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Patrons aren't the only ones whose egos are on the line when they sit for a portrait. The artist's own vanity comes into play.

Brave Faces


When the Virginia Museum of Fine Arts opens its John Singer Sargent portrait exhibition this week, be prepared for two things. First, you'll see a stunning collection that'll make you wonder how portraits ever came to be regarded as the Velveeta cheese of art.

Second, you could be swept up in the national trend to be immortalized on canvas. Of course, it will cost anywhere from $2,000 to $20,000 for the pleasure. And lots of people — not necessarily rich ones — are shelling out the cash.

Here's how it works in Richmond: You'll sit dead still in a pose until your muscles twitch. You'll enjoy great ventriloquist-type conversation with an artist who will spend up to a year thinking about you, you and only you. And — depending on the artist — you could have little say about what finally hits the canvas.

Sound scary? Well, yes it is — for both the artist and the patron.

"Portraits are really particular. It's not like going to Glamour Shots," explains local artist Thomas Van Auken. "Painting someone from life when they're paying for it is very difficult. It's like doing your desk job with your boss standing right over your shoulder."

Van Auken charges $1,000 to $2,000 for a portrait, considerably less than the $5,000 to $20,000 standard fee these days in Richmond. But that doesn't stop him from insisting on total artistic control. "Basically, they have to be willing to give themselves to me completely and let me do my own painting around them, with them, about them," he says.

He'll flatly refuse you if you come in clutching your favorite snapshot, since he paints only from life. Don't even think about suggesting a prop.

"I paint the event of somebody being there with me. I like life. I like raw life," Van Auken says, as he pokes around at the two sheets he has draped in his Franklin Street studio. "I don't really use props except to control color. The purpose of this sheet is, well, to hide the ugly-ass chair underneath it."

Van Auken's attitude could be why only the bravest will sit in this chair. Luckily, in the art world every pot has its lid. The people who come to Van Auken know the deal.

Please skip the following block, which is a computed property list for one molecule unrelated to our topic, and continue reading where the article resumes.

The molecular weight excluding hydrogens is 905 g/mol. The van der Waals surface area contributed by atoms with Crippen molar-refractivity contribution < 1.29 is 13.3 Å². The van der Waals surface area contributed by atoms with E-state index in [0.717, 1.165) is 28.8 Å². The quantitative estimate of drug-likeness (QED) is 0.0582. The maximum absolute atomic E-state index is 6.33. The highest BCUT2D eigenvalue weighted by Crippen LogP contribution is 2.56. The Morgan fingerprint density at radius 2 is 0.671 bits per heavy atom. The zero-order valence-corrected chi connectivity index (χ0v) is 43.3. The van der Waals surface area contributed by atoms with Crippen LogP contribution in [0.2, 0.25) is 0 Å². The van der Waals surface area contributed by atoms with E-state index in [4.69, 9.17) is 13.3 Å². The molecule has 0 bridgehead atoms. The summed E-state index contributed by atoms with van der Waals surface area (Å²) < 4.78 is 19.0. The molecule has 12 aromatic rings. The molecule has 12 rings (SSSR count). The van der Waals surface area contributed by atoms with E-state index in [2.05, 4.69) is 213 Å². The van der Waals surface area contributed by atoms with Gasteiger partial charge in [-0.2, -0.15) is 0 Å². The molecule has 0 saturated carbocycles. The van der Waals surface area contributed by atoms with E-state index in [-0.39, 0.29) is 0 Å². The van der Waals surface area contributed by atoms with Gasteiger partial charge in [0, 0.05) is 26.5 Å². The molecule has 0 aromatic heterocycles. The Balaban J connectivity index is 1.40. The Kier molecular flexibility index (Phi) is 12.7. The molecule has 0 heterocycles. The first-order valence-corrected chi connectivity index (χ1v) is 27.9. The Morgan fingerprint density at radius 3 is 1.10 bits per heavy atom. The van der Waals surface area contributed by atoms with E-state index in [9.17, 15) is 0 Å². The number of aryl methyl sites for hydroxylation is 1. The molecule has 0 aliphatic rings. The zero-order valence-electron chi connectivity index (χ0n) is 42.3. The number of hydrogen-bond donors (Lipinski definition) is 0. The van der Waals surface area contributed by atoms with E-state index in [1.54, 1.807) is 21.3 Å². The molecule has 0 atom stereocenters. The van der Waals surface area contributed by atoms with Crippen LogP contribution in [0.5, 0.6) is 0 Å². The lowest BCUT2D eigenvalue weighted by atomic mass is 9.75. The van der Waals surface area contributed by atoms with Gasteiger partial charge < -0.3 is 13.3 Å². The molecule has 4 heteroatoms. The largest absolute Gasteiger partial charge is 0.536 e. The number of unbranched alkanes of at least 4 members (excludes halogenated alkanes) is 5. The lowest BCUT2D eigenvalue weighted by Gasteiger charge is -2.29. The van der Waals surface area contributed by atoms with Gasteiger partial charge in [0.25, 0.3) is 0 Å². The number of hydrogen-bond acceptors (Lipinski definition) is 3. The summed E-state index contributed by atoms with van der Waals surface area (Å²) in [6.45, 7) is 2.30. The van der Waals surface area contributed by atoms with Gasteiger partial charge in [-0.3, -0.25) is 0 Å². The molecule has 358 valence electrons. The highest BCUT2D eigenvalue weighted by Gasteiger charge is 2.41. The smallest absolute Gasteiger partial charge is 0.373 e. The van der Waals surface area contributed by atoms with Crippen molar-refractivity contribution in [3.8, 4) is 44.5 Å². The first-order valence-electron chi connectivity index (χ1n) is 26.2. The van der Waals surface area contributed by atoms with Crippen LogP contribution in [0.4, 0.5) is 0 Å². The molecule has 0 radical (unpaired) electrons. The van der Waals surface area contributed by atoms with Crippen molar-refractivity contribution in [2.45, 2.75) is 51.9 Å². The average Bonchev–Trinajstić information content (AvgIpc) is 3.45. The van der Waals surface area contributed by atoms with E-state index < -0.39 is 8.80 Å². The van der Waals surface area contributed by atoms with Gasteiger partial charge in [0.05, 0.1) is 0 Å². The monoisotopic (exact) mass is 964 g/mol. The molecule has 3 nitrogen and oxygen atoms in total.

"He doesn't lie about what he sees," says Stacey Farinholt, a recent patron who absolutely loves the fact that her portrait makes her look androgynous. "Even if it's raw or the person looks fat, he makes it interesting."

But Farinholt is hardly typical. She isn't upper-crusty, she's arts-savvy, and she's OK with the fact that she was reduced to the sum of hundreds of lines. "I realized I was just a surface that reflected light," she says.

Usually, corporate types and prominent families seek out a, well, gentler portrait experience. Loryn Brazier, owner of Brazier Fine Arts in Carytown, has been a portrait artist for 15 years and considers her advertising background to be a plus when it comes to portraits. "Basically, I'm a very compliant, friendly, pleasing type of artist to work with," she says.

It must be true since she's got commissions scheduled through 2001, though she is always willing to squeeze someone in to meet a deadline. Completing about a dozen portraits a year, she's done work for universities, courthouses, hotels, hospitals and lots of prominent Richmond families. Brazier's portrait of former Gov. L. Douglas Wilder was accepted into the collections of the Smithsonian's National Portrait Gallery this spring.

Brazier doesn't have a philosophical problem with pleasing the patron. "A portrait is a description of a person, the artist's interpretation of the person, my interpretation," she says. "Capturing the likeness isn't a problem. It's really the spirit of the person that's hard."

Brazier will talk to her subject — a lot — both before and during the portrait work, adding photographs and props to get an image everybody's happy with.

"The sessions were very therapeutic for both of us," explains Dr. Grace Harris, a distinguished professor at Virginia Commonwealth University's School of Social Work who sat for Brazier last year. "We relaxed so much more by talking about family, friends and issues of the day. Clearly, we developed a bond, and we have remained friends."

Brazier welcomes input from her subjects, even at the bitter end. Lots of people appreciate that generosity, especially when self-image is on the line. Even Harris recalls asking for better hair among a few other minor adjustments before it was all over. "I was very pleased. It makes me look better than I look," she says, laughing. "It's me, but a very attractive portrait."

For Brazier, ego isn't necessarily an issue. Not hers and not anyone else's. She points to the fact that people want to remember the deceased, their kids, or — the best in her book — to honor people who do such incredible things for society that they deserve every inch of a flattering canvas.

Van Auken is less generous about folks' motives for having their portrait painted, especially when the fees nationally are climbing to $200,000. "They want the bragging rights," he explains.

But in the end, he, like Brazier, wants people to love the product, regardless of cost. He'd rather eat the painting than give it to someone who will hate it.

"I would never force someone to buy a painting they weren't happy with," he says. "The thought of one of my paintings going somewhere where it's not enjoyed or appreciated is like sending your kid to prison. That's my own vanity right

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